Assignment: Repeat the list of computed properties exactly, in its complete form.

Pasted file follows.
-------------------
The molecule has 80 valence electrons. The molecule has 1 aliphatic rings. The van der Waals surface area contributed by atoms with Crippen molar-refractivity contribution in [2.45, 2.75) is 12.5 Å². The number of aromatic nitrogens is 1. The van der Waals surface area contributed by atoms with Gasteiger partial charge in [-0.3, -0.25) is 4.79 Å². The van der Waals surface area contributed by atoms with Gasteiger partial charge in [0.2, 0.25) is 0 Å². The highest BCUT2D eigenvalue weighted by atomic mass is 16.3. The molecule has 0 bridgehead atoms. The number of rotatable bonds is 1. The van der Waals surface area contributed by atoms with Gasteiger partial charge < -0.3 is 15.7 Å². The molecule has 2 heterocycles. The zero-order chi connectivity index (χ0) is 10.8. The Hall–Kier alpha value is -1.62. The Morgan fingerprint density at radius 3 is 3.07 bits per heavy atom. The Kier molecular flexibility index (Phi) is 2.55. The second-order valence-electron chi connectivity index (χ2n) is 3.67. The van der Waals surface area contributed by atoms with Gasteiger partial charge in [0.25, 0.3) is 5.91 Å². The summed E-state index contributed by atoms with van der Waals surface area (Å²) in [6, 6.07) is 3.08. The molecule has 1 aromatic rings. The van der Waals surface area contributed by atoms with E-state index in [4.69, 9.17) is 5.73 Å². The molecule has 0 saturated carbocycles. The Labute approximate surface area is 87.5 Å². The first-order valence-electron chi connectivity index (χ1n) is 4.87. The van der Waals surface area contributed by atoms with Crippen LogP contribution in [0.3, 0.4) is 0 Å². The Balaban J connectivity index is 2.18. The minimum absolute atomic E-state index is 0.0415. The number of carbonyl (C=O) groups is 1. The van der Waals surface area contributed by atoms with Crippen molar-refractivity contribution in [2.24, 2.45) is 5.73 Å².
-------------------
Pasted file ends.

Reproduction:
The molecule has 80 valence electrons. The molecule has 1 aliphatic rings. The van der Waals surface area contributed by atoms with Crippen molar-refractivity contribution in [2.45, 2.75) is 12.5 Å². The number of aromatic nitrogens is 1. The van der Waals surface area contributed by atoms with Gasteiger partial charge in [-0.3, -0.25) is 4.79 Å². The van der Waals surface area contributed by atoms with Gasteiger partial charge in [0.2, 0.25) is 0 Å². The highest BCUT2D eigenvalue weighted by atomic mass is 16.3. The molecule has 0 bridgehead atoms. The number of rotatable bonds is 1. The van der Waals surface area contributed by atoms with Gasteiger partial charge < -0.3 is 15.7 Å². The molecule has 2 heterocycles. The zero-order chi connectivity index (χ0) is 10.8. The Hall–Kier alpha value is -1.62. The Morgan fingerprint density at radius 3 is 3.07 bits per heavy atom. The Kier molecular flexibility index (Phi) is 2.55. The second-order valence-electron chi connectivity index (χ2n) is 3.67. The van der Waals surface area contributed by atoms with Gasteiger partial charge in [0.25, 0.3) is 5.91 Å². The summed E-state index contributed by atoms with van der Waals surface area (Å²) in [6, 6.07) is 3.08. The molecule has 1 aromatic rings. The van der Waals surface area contributed by atoms with E-state index in [4.69, 9.17) is 5.73 Å². The molecule has 0 saturated carbocycles. The Labute approximate surface area is 87.5 Å². The first-order valence-electron chi connectivity index (χ1n) is 4.87. The van der Waals surface area contributed by atoms with Crippen LogP contribution in [0.3, 0.4) is 0 Å². The Balaban J connectivity index is 2.18. The minimum absolute atomic E-state index is 0.0415. The number of carbonyl (C=O) groups is 1. The van der Waals surface area contributed by atoms with Crippen molar-refractivity contribution in [2.24, 2.45) is 5.73 Å².